I usually skim over the opening verses at the beginning of a book—don’t you?  But for some reason today was different; I felt like Paul was saying it personally to me.  Grace and peace to you, Angela.  Honestly, I need that.  We all do.  Maybe that’s why Paul put that exact phrase or one close to it in 13 books of the New Testament:  He knew that we would need the  grace and peace that comes directly from God the Father and the Lord Jesus Christ—not just some feel good kind of grace and peace—but the real deal!

Grace in the Greek is the word charis meaning: that which affords joy, pleasure, delight, sweetness, charm, loveliness: grace of speech, good will, loving-kindness, favor of the merciful kindness by which God, exerting his holy influence upon souls, turns them to Christ, keeps, strengthens, increases them in Christian faith, knowledge, affection, and kindles them to the exercise of the Christian virtues…

That is the kind of grace I need when I’m at the end of myself.

That is the kind of grace I need when I’m hurt, when I’m wronged, when I’m disappointment, when I’m discouraged.

That is the kind of grace I need period.

This is why I love the word of God.  His word reveals my need for Jesus to change my heart, my mind and my soul.  What about you?  Do you need His grace today?  His grace is enough for the unanswered questions and for the weariness of heart.  His grace is more than enough for whatever you’re facing.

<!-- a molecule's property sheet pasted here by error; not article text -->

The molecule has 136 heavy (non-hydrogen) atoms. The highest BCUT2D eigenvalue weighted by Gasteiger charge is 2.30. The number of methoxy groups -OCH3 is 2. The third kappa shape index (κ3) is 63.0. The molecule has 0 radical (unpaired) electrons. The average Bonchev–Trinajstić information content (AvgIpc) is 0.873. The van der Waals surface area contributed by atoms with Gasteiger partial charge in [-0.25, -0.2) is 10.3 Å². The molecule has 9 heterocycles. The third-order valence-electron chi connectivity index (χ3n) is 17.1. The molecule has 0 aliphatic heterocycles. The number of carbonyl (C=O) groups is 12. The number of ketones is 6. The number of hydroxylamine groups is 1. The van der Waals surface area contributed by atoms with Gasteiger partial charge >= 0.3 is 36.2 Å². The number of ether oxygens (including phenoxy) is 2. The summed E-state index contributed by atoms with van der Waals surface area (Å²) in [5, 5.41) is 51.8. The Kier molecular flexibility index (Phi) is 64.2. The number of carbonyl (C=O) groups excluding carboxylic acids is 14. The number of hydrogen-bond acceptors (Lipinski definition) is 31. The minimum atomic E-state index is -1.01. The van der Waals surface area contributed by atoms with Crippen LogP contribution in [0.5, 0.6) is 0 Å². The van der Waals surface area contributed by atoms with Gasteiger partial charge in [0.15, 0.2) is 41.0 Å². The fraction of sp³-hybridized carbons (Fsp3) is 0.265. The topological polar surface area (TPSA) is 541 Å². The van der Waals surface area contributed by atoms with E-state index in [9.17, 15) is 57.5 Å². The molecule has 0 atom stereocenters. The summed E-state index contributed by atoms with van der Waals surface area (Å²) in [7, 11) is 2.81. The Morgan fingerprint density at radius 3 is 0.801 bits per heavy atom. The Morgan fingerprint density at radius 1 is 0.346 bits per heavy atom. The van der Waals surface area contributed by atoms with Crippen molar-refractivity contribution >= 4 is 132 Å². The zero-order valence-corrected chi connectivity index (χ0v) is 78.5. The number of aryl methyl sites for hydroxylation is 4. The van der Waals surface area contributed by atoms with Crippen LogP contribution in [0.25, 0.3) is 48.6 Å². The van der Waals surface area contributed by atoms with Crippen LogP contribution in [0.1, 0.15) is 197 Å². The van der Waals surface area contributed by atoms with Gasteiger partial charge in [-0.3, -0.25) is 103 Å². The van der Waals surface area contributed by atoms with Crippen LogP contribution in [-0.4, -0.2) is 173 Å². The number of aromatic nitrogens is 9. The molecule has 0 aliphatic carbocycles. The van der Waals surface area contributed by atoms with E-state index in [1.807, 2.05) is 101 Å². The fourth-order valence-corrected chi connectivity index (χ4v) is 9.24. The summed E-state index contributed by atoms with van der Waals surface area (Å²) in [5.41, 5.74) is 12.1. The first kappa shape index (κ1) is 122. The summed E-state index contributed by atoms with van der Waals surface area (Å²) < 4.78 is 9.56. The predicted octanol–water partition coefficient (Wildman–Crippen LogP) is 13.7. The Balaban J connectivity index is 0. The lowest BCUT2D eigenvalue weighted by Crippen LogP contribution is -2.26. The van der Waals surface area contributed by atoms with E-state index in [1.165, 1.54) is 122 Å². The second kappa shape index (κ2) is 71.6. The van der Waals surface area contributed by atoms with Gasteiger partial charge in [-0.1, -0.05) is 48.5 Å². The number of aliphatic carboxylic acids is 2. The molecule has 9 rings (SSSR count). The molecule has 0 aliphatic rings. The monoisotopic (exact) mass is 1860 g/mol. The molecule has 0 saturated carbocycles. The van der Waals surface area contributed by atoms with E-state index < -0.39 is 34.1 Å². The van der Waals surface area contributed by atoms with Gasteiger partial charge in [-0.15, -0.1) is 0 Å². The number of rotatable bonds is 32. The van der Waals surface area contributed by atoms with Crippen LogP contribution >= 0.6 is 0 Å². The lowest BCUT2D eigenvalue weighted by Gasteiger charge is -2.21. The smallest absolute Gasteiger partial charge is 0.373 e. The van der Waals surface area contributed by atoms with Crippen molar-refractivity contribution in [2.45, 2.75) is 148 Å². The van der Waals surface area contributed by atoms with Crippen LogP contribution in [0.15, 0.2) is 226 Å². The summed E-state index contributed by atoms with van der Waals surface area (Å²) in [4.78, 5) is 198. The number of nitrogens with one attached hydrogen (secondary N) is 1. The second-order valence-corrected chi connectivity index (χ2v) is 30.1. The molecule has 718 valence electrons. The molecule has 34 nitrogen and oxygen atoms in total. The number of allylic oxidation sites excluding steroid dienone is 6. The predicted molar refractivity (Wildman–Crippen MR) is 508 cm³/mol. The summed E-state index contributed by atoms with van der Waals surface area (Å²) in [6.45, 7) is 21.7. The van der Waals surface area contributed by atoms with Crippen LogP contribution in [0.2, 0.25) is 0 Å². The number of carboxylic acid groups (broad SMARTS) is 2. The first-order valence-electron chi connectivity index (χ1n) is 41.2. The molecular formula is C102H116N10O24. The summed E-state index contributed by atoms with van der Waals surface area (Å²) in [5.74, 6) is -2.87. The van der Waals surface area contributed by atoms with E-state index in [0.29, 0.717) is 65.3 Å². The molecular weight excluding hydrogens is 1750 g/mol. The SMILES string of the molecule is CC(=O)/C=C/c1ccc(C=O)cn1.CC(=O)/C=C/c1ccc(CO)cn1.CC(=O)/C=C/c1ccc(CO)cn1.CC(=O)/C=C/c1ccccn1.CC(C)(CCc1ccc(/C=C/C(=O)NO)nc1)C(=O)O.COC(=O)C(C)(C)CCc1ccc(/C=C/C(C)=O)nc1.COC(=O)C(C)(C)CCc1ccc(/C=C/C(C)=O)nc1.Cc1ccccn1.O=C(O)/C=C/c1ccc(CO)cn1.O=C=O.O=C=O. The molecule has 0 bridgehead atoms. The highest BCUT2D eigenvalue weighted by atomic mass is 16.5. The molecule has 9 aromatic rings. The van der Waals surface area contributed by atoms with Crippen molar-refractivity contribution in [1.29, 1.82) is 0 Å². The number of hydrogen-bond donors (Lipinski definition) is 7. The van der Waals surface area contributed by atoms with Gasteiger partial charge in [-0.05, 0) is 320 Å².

Maybe you need peace?

Peace in the Greek is the word eirene meaning: a state of national tranquility, exemption from the rage and havoc of war, peace between individuals, (i.e. harmony, concord), security, safety, prosperity, felicity, (because peace and harmony make and keep things safe and prosperous), of the Messiah’s peace, the way that leads to peace (salvation) of Christianity, the tranquil state of a soul assured of its salvation through Christ, and so fearing nothing from God and content with its earthly lot…

This peace is more than quiet—it’s a stillness of the soul.

A contented peace for today and confident peace for eternity.

God’s peace that leaves no room for fear.

This is Paul’s prayer for you and me today.  There is no grace and peace apart from our Heavenly Father.  He is the giver of all gifts—the author of life.  And He invites you to receive these gifts today!

What burdens are you carrying?  How can God’s grace and peace meet the needs in your life?

For Our Son Ben

BenRecognitionSpecial Note from Angela:  Today’s post is written by my husband for our son Ben.

Sometimes I call him Boo, but not often, not any more.  He’s so big now—too big for a nickname like that, although he usually takes it in stride and will either act like it’s no big deal (which it probably isn’t) or ignores you altogether.  I taught him both of those defense tactics.  I wish he would employ them more often, especially with his sister who is an ace at pushing his buttons.  (I taught her that, too.)

As I said, he’s so big now.  Not big, big…  Just…big…  His voice is big.  So are his shoes.

So are his dreams.

When Angela was pregnant with him we refused to allow the ultrasound technician to tell his the gender.  We wanted to be surprised in the delivery room, as if seeing a human actually coming out of another human wasn’t surprise enough.  We arrived armed with names—Benjamin Joseph or…  I forget, actually.  Sarah?  Abigail?  I know the middle name was Jane, so half points for me there.

On that day, in that delivery room amidst the chaos and the noise—my greatest duty began.